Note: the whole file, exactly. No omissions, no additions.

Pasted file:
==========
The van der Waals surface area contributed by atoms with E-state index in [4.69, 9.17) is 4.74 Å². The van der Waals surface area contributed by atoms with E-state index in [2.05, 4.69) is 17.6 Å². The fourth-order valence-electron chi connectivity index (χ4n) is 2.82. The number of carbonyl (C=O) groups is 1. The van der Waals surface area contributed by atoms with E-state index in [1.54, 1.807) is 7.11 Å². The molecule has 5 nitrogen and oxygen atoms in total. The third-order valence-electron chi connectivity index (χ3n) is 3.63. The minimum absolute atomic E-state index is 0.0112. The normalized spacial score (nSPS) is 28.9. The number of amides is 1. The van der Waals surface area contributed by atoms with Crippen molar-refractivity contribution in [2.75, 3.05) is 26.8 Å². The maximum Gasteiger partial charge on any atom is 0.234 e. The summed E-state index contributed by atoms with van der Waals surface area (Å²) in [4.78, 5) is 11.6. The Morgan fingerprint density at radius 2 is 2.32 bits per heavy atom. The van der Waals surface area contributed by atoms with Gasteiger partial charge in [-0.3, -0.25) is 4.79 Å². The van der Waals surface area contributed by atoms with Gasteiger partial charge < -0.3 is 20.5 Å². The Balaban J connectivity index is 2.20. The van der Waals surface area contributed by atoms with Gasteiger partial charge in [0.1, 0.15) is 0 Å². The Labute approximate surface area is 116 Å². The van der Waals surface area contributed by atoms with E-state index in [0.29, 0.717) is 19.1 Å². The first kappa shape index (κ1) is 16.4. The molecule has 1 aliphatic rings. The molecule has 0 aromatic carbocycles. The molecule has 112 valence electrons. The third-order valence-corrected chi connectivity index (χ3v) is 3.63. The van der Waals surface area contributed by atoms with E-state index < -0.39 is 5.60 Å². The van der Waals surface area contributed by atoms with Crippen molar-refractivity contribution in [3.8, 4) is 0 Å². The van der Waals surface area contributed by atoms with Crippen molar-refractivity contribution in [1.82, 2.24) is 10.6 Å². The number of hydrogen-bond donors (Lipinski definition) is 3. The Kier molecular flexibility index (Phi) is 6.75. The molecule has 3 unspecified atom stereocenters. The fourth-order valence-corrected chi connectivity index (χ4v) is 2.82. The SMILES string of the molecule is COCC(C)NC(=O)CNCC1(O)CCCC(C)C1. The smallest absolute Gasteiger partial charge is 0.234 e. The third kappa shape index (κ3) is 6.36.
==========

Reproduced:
The van der Waals surface area contributed by atoms with E-state index in [4.69, 9.17) is 4.74 Å². The van der Waals surface area contributed by atoms with E-state index in [2.05, 4.69) is 17.6 Å². The fourth-order valence-electron chi connectivity index (χ4n) is 2.82. The number of carbonyl (C=O) groups is 1. The van der Waals surface area contributed by atoms with E-state index in [1.54, 1.807) is 7.11 Å². The molecule has 5 nitrogen and oxygen atoms in total. The third-order valence-electron chi connectivity index (χ3n) is 3.63. The minimum absolute atomic E-state index is 0.0112. The normalized spacial score (nSPS) is 28.9. The number of amides is 1. The van der Waals surface area contributed by atoms with Crippen molar-refractivity contribution in [2.75, 3.05) is 26.8 Å². The maximum Gasteiger partial charge on any atom is 0.234 e. The summed E-state index contributed by atoms with van der Waals surface area (Å²) in [4.78, 5) is 11.6. The Morgan fingerprint density at radius 2 is 2.32 bits per heavy atom. The van der Waals surface area contributed by atoms with Gasteiger partial charge in [-0.3, -0.25) is 4.79 Å². The van der Waals surface area contributed by atoms with Gasteiger partial charge < -0.3 is 20.5 Å². The Balaban J connectivity index is 2.20. The van der Waals surface area contributed by atoms with Gasteiger partial charge in [0.1, 0.15) is 0 Å². The Labute approximate surface area is 116 Å². The van der Waals surface area contributed by atoms with E-state index in [0.29, 0.717) is 19.1 Å². The first kappa shape index (κ1) is 16.4. The molecule has 1 aliphatic rings. The molecule has 0 aromatic carbocycles. The molecule has 112 valence electrons. The third-order valence-corrected chi connectivity index (χ3v) is 3.63. The van der Waals surface area contributed by atoms with E-state index < -0.39 is 5.60 Å². The van der Waals surface area contributed by atoms with Crippen molar-refractivity contribution in [3.8, 4) is 0 Å². The van der Waals surface area contributed by atoms with Crippen molar-refractivity contribution in [1.82, 2.24) is 10.6 Å². The number of hydrogen-bond donors (Lipinski definition) is 3. The Kier molecular flexibility index (Phi) is 6.75. The molecule has 3 unspecified atom stereocenters. The fourth-order valence-corrected chi connectivity index (χ4v) is 2.82. The SMILES string of the molecule is COCC(C)NC(=O)CNCC1(O)CCCC(C)C1. The smallest absolute Gasteiger partial charge is 0.234 e. The third kappa shape index (κ3) is 6.36.